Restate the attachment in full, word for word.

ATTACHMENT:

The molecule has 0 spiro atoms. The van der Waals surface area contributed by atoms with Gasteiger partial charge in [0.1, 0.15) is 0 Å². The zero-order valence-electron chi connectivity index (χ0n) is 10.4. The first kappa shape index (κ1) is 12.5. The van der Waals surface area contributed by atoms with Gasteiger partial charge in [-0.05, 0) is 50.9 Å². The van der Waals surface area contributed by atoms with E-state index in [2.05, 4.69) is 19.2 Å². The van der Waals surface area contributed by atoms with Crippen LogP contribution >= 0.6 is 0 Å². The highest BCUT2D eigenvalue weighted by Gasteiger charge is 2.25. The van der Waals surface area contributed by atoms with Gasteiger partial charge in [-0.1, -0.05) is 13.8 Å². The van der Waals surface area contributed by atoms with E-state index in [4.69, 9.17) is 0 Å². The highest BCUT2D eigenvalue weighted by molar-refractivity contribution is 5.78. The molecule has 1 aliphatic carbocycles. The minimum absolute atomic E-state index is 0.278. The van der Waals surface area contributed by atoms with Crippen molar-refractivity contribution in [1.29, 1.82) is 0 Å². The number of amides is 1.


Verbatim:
The molecule has 0 spiro atoms. The van der Waals surface area contributed by atoms with Gasteiger partial charge in [0.1, 0.15) is 0 Å². The zero-order valence-electron chi connectivity index (χ0n) is 10.4. The first kappa shape index (κ1) is 12.5. The van der Waals surface area contributed by atoms with Gasteiger partial charge in [-0.05, 0) is 50.9 Å². The van der Waals surface area contributed by atoms with E-state index in [2.05, 4.69) is 19.2 Å². The van der Waals surface area contributed by atoms with Crippen LogP contribution >= 0.6 is 0 Å². The highest BCUT2D eigenvalue weighted by Gasteiger charge is 2.25. The van der Waals surface area contributed by atoms with Gasteiger partial charge in [-0.1, -0.05) is 13.8 Å². The van der Waals surface area contributed by atoms with E-state index in [4.69, 9.17) is 0 Å². The highest BCUT2D eigenvalue weighted by molar-refractivity contribution is 5.78. The molecule has 1 aliphatic carbocycles. The minimum absolute atomic E-state index is 0.278. The van der Waals surface area contributed by atoms with Crippen molar-refractivity contribution in [1.29, 1.82) is 0 Å². The number of amides is 1.